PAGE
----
After Pentecost, remembering the descent of the Holy Spirit, the Church celebrates the Sunday of All Saints. This is fitting, as the Saints are the result of the Holy Spirit being given to the Apostles, the fruits of that “grain of wheat, which fell into the earth and died” (John 12:24).
The current feast of All Saints came to prominence in the 9th-century, under the patronage of Byzantine ruler Leo the Wise. Upon the death of the emperor’s devout wife, Theophano, he wanted to build a church named in her honour, but was forbidden from doing so because Theophano was not a canonized saint. Instead, Leo dedicated the church to “all saints”, therefore including the pious Theophano among their number. There was already a day dedicated to the Christian martyrs. The patronal day for Leo’s All Saints church became this day, and the celebrations expanded to commemorate not just the martyrs, but all righteous Christians who were glorified in Heaven. Theophano, as it happens, eventually was counted among the Saints, and her feast day is the 16th of December.
The icons for this feast developed from the 9th-century onwards, and do not vary much. The setting of the icon is Paradise, identifiable by the abundance of trees and shrubery. In the bottom-left of the icon is Abraham holding a righteous soul to his chest, which also identifies the place as Paradise: the Bosom of Abraham is a name given to the place where the righteous dead rest until Judgement Day (Lk 16:19-31). To the right of the icon is Jacob, holding the “Twelve Tribes” in a cloth, whilst in the centre is Dismas the penitent thief who was told by Christ on the cross that “this day you will be with me in paradise” (Lk 23:39-43). These figures at the bottom of the icon can be seen to represent the saints of the “old testament”, before Christ’s Resurrection.
Central to the icon is the great “cloud of witnesses” described by St Paul in his letter to the Hebrews (11:33-12:2). The Saints are gathered around Christ, Who is seated in glory on a rainbow. Beneath Him is the Throne of Preparation, before which Adam and Eve prostrate themselves, whilst the Cross is also present (sometimes supported by Ss Helena and Constantine). These are all images present in the Last Judgment.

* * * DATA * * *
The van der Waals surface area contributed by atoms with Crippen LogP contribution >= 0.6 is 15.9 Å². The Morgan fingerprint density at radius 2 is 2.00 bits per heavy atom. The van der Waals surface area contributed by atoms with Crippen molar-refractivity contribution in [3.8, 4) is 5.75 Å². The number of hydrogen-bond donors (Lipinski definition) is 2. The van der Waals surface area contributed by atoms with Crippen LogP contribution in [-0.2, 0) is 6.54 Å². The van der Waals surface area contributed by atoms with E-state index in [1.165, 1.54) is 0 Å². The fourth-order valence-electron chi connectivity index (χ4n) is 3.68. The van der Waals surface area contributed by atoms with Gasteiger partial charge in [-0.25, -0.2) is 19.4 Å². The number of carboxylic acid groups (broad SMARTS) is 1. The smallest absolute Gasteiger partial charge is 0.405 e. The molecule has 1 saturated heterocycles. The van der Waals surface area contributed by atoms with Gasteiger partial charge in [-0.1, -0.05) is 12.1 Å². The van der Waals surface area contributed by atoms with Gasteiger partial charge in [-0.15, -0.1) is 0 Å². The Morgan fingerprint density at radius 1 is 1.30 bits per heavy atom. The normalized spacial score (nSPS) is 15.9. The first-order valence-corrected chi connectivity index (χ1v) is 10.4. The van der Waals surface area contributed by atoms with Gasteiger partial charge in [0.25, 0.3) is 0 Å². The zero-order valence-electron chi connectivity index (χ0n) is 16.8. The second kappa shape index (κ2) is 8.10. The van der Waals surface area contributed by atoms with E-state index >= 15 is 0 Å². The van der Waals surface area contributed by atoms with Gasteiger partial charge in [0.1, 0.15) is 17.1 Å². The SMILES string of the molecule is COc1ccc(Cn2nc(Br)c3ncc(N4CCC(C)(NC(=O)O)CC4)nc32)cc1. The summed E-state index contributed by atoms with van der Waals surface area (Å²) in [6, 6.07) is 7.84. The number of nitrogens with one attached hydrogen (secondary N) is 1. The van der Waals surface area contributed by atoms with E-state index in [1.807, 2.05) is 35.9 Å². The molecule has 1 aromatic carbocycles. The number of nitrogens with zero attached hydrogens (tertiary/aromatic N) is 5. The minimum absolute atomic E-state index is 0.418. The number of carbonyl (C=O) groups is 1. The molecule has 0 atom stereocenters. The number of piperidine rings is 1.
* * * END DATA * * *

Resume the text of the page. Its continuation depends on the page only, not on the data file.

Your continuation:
The Saints themselves are gathered into ranks according to their “type”: martyrs with martyrs, ascetics with ascetics, holy fathers with holy fathers, Apostles with Apostles and so on. Some of the Saints are usually recognizable, but the idea is always that the number of Saints present is beyond counting, as was beheld by the Apostle John in the book of Revelation:
After these things I looked, and behold, a great multitude which no one could number, of all nations, tribes, peoples, and tongues, standing before the throne and before the Lamb, clothed with white robes, with palm branches in their hands, and crying out with a loud voice, saying, “Salvation belongs to our God who sits on the throne, and to the Lamb!” All the angels stood around the throne and the elders and the four living creatures, and fell on their faces before the throne and worshiped God,
The “four living creatures” can be seen in the icon, along with the various kinds of angels. The resemblance between the iconography of All Saints and the vision from Revelation is another clear reference to the Last Judgment. The Christian cannot escape such constant reminders of the need for repentance, even in triumphal icons like All Saints.
Often in the top corners of the icon are images of King David the Psalmist, and King Solomon. The psalmist writes “But to me, exceedingly honorable are Thy friends, O Lord” (Ps. 138:16), poetically describing one reason for honouring them with a feast-day. The writings of King Solomon are used for two of the readings for the feast of All Saints. Of the Saints, the wise king says: “But the souls of the righteous are in the hand of God, and no torment will ever touch them… In the time of their visitation they will shine forth, and will run like sparks through the stubble;” and “the righteous live for ever, and their reward is with the Lord; the Most High takes care of them.” Any of these verses could describe the scene observed by the two prophet-kings in the icon.
Surrounding the multitude of Saints is a mandorla of light. This shows the communion of Saints: communion with each other and with God. The holy fathers describe how the Saints in heaven can hear our prayers through the grace of the Holy Spirit. Modern fathers like Silouan the Athonite and Theophan the Recluse explain especially well how the Holy Spirit envelops the Saints and allows them through grace to share the percipience of God in hearing the multitude of our feeble prayers. The cloud of light surrounding the angels, saints, and Christ not only show the unity of the saints with God, but the true depth of communion and shared conscience: real theosis.
There are some icons of All Saints that show a more “organized” hierarchy of the saints in heaven, such as this one. This gives the impression of an ordered Heaven, a completed Heaven, like a great heavenly temple with Christ reigning over all. This is not a wrong vision of Heaven by any means. However, the more common All Saints icon shows a circular mandorla of light surrounding the ranks of saints and angels around the throne of God. The circle is a perfect shape and does not look “unfinished”, yet the potential is there for the circle to grow larger: to encompass yet more souls and bring them into the Heavenly realm. The icon reminds us of the Last Judgment in many of the details, yet this great shining cloud also reminds us that there is still room there for us.
More about the feast (including hymns and practices)